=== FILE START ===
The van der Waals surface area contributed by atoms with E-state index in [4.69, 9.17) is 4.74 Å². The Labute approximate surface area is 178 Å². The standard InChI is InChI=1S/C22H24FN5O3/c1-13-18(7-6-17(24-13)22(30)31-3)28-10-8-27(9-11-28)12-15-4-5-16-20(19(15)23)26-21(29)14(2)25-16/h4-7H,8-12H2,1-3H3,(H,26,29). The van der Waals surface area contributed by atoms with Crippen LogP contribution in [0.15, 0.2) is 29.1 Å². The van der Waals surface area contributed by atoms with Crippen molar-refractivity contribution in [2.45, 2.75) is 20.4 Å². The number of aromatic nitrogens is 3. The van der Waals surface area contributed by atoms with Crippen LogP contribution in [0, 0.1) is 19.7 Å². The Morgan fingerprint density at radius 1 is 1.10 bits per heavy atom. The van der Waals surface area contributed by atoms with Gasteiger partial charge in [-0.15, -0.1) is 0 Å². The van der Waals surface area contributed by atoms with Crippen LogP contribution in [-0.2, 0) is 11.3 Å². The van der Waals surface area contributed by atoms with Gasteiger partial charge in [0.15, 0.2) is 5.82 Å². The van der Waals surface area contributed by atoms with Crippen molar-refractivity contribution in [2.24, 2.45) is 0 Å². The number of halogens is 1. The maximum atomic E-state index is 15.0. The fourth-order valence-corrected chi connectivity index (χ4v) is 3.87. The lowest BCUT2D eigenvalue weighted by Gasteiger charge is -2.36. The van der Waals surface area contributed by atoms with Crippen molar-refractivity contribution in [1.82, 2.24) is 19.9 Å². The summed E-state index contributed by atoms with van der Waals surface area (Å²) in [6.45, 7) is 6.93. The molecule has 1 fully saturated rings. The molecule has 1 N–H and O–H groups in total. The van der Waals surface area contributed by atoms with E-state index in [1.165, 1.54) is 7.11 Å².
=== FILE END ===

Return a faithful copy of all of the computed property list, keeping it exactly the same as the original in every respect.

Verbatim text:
The van der Waals surface area contributed by atoms with E-state index in [4.69, 9.17) is 4.74 Å². The Labute approximate surface area is 178 Å². The standard InChI is InChI=1S/C22H24FN5O3/c1-13-18(7-6-17(24-13)22(30)31-3)28-10-8-27(9-11-28)12-15-4-5-16-20(19(15)23)26-21(29)14(2)25-16/h4-7H,8-12H2,1-3H3,(H,26,29). The van der Waals surface area contributed by atoms with Crippen LogP contribution in [0.15, 0.2) is 29.1 Å². The van der Waals surface area contributed by atoms with Crippen molar-refractivity contribution in [2.45, 2.75) is 20.4 Å². The number of aromatic nitrogens is 3. The van der Waals surface area contributed by atoms with Crippen LogP contribution in [0, 0.1) is 19.7 Å². The Morgan fingerprint density at radius 1 is 1.10 bits per heavy atom. The van der Waals surface area contributed by atoms with Gasteiger partial charge in [-0.15, -0.1) is 0 Å². The van der Waals surface area contributed by atoms with Crippen LogP contribution in [-0.2, 0) is 11.3 Å². The van der Waals surface area contributed by atoms with Gasteiger partial charge in [0.15, 0.2) is 5.82 Å². The van der Waals surface area contributed by atoms with Crippen molar-refractivity contribution in [2.24, 2.45) is 0 Å². The number of halogens is 1. The maximum atomic E-state index is 15.0. The fourth-order valence-corrected chi connectivity index (χ4v) is 3.87. The lowest BCUT2D eigenvalue weighted by Gasteiger charge is -2.36. The van der Waals surface area contributed by atoms with Crippen molar-refractivity contribution in [1.82, 2.24) is 19.9 Å². The summed E-state index contributed by atoms with van der Waals surface area (Å²) in [6.45, 7) is 6.93. The molecule has 1 fully saturated rings. The molecule has 1 N–H and O–H groups in total. The van der Waals surface area contributed by atoms with E-state index in [1.165, 1.54) is 7.11 Å².